Microsoft is releasing a big Windows 11 update next week, on September 26. The catchily-named 23H2 is packed with some real game changing features, along with a whole bunch of quality of life improvements. The update arrives just in time for the launch of the just-announced Surface Laptop Go 3 and the Surface Laptop Studio 2. The big news here is the inclusion of the new AI-powered Windows Copilot feature. This toolset already exists as part of the Edge browser, but now it'll be natively implemented in Windows, which allows for some nifty use cases. This native implementation means that Copilot is available in nearly every aspect of the operating system, from Powerpoint to Teams and beyond.
Amazon's smart glasses have yet to impress us, but the company made big changes for its third-gen Echo Frames that could go along way in changing our minds. First, the company has upgraded the design, slimming down the area around your temples that houses all of the components. Amazon has also changed the look, continuing to make the glasses and sunglasses options look more like something you'd actually want to wear. What's more, it's working with the more fashion-minded Carrera Eyewear on smart glasses with a refined touch -- in addition to its own versions. First, there's the improved sound quality.
Microsoft's got something cooking for us. Let's peek under the lid and see what it is. On Thursday, Sept. 21, Microsoft is hosting its annual Surface showcase event in New York City. Like last year, we expect it to be full of hardware announcements, but this year's show could also be a little different. That's because Microsoft is going all in on artificial intelligence like the rest of the big tech world.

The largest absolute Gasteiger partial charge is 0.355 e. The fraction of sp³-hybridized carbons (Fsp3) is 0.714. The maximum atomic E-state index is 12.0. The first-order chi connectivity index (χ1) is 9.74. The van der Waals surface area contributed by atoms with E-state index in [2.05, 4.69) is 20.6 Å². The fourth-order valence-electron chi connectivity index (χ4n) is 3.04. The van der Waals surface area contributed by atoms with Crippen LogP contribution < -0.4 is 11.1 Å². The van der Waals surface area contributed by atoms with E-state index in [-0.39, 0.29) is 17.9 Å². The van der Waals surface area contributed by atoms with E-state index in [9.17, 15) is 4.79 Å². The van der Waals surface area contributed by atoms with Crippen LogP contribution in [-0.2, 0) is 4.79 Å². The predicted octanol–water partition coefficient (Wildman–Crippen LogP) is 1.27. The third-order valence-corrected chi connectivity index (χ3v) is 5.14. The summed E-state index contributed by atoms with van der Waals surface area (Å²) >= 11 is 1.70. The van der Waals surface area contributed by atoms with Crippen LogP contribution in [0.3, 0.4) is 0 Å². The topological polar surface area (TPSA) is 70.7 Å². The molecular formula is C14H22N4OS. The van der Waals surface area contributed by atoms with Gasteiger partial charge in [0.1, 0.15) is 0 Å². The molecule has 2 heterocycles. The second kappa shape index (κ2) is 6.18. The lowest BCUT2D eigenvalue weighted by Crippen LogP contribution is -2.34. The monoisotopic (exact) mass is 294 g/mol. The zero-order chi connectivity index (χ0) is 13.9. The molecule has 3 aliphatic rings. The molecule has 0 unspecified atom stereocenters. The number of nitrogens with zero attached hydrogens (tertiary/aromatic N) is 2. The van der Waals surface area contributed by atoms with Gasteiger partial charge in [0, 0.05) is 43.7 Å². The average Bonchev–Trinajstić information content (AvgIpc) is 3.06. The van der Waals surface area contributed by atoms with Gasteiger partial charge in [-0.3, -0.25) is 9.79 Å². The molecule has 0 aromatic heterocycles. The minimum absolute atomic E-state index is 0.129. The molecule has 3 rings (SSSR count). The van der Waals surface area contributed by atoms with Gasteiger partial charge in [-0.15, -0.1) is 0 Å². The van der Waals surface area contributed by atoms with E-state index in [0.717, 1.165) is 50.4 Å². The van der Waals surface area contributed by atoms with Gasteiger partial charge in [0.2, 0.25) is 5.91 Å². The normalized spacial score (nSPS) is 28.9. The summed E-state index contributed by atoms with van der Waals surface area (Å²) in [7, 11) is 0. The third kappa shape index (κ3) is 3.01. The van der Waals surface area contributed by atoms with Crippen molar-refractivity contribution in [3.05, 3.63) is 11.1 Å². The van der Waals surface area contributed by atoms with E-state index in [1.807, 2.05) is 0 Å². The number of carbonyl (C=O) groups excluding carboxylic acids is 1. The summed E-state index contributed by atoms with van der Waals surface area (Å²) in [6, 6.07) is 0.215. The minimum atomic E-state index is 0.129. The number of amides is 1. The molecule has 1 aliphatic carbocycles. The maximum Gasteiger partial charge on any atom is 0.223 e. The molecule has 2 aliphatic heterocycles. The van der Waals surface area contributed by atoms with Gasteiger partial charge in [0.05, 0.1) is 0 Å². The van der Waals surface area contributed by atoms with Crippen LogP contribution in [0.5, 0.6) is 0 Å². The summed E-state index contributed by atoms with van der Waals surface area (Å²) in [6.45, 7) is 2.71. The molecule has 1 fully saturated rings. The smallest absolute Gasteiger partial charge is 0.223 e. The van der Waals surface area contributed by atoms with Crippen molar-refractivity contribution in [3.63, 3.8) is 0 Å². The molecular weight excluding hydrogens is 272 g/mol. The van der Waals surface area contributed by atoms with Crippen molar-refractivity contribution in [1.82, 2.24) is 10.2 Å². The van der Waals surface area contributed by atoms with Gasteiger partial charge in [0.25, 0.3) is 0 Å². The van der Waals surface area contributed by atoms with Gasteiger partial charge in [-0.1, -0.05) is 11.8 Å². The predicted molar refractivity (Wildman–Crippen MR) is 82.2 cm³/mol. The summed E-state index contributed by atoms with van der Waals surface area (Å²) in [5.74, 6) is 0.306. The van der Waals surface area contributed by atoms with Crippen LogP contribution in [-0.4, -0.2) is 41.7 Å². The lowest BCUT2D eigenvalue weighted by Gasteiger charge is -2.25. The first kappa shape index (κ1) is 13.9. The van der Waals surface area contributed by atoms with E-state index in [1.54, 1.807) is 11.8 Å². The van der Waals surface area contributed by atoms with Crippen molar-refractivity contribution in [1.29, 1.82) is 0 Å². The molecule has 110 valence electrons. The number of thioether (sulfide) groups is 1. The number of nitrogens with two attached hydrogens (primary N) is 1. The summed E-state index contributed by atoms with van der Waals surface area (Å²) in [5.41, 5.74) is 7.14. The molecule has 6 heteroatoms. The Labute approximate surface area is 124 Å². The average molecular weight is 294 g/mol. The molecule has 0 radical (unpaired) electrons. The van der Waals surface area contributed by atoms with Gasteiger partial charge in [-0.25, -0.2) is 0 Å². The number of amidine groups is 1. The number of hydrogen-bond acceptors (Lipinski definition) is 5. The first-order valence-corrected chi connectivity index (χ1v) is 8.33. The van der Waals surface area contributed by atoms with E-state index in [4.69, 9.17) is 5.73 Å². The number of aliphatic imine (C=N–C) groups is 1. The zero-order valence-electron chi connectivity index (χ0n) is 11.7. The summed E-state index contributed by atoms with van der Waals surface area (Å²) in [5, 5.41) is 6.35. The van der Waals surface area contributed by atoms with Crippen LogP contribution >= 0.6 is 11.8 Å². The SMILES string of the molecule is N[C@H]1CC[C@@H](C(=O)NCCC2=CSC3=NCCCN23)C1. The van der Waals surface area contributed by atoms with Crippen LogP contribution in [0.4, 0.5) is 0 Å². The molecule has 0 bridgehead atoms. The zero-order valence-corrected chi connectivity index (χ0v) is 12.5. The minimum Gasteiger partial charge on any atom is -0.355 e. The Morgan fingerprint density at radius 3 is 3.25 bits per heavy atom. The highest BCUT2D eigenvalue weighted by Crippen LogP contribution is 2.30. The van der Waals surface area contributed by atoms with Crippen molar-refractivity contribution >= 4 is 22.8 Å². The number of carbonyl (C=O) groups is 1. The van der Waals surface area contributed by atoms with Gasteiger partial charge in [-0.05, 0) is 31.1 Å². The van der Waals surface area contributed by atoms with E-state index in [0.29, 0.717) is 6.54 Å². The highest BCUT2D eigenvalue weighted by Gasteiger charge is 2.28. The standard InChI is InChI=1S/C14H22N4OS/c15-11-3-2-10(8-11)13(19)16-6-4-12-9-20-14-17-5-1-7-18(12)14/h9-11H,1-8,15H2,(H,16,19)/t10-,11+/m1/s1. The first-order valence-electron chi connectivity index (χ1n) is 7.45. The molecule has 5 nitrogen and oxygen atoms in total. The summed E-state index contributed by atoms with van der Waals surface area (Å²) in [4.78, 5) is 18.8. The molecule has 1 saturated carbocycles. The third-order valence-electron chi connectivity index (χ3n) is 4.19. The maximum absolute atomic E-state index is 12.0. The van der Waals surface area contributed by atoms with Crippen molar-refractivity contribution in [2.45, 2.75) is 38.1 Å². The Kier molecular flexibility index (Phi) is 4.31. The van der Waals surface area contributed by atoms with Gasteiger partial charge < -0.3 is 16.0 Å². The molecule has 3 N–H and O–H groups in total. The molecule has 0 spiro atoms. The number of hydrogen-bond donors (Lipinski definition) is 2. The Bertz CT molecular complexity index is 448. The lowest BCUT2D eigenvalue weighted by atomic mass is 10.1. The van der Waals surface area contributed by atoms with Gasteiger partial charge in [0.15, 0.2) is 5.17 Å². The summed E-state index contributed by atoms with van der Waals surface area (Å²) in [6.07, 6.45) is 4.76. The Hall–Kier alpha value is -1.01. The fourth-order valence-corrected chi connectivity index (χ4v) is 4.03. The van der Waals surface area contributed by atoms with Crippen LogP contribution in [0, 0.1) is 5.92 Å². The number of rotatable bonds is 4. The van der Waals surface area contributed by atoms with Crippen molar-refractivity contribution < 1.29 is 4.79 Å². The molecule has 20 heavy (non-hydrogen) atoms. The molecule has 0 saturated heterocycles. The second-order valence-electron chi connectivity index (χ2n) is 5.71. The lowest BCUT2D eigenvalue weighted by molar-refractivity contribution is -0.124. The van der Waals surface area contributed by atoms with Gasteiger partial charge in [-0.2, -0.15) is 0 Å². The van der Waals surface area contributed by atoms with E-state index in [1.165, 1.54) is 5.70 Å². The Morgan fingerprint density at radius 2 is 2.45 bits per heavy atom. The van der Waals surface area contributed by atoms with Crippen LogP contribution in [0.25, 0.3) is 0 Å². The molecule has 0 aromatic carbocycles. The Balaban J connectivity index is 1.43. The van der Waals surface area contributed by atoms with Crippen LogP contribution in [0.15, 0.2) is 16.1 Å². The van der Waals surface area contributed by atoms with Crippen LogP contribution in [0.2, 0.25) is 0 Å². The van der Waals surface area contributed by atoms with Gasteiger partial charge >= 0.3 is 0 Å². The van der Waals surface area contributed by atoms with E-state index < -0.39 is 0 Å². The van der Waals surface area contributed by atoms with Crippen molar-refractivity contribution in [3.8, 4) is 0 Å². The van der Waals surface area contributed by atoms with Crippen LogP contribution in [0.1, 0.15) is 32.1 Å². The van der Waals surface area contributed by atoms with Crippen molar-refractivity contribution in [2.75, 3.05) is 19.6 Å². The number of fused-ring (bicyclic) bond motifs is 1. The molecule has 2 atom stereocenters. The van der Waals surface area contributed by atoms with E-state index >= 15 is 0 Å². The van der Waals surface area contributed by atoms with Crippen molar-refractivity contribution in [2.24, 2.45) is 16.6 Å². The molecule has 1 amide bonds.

Intel's 14th-gen mobile processor, code-named Meteor Lake, represents a dramatic shift from the chips Intel has shipped for years -- and Intel has provided us with a ton of information. If you don't have time to wade through it all, however, we've summed up the most important points here. Here's what you need to know about Meteor Lake. For a much more detailed examination of what this new generation of processors offers, please see our deep-dive into Meteor Lake. Intel will brand Meteor Lake as the Core Ultra, and it will launch on Dec. 14, Intel chief executive Pat Gelsinger said at its Intel Innovation conference.
After years of rumors, Intel's "Meteor Lake" processors will finally be arriving in PCs on December 14th. Now dubbed "Core Ultra" as part of the company's new naming scheme, they'll be the first chips built on the "Intel 4" (7nm) architecture, as well as the first to include a built-in Neural Processing Unit (NPU) to accelerate AI performance. In almost every way, the Core Ultra chips demonstrate where Intel is headed next: Building efficient-yet-powerful chips that can keep up with modern AI demands. At this point, Intel appears to be squarely focused on laptops with Core Ultra chips. The company is rumored to be refreshing its Raptor Lake CPUs for desktops later this year.
The newly unveiled updated Apple Watch Series 9 will be Apple's first-ever carbon neutral gadget that requires a simple tap of two fingers to work. The device, which will become available on September 22, was also made using renewable materials and clean energy, leading to a 75 percent decrease in the amount of carbon waste emitted. And for the first time, users will be able to control the watch simply by tapping together the index finger and thumb on their watch hand. The Series 9 will start at $399 while the Apple Watch SE will run you $249. The Ultra 2 model will set you back $799.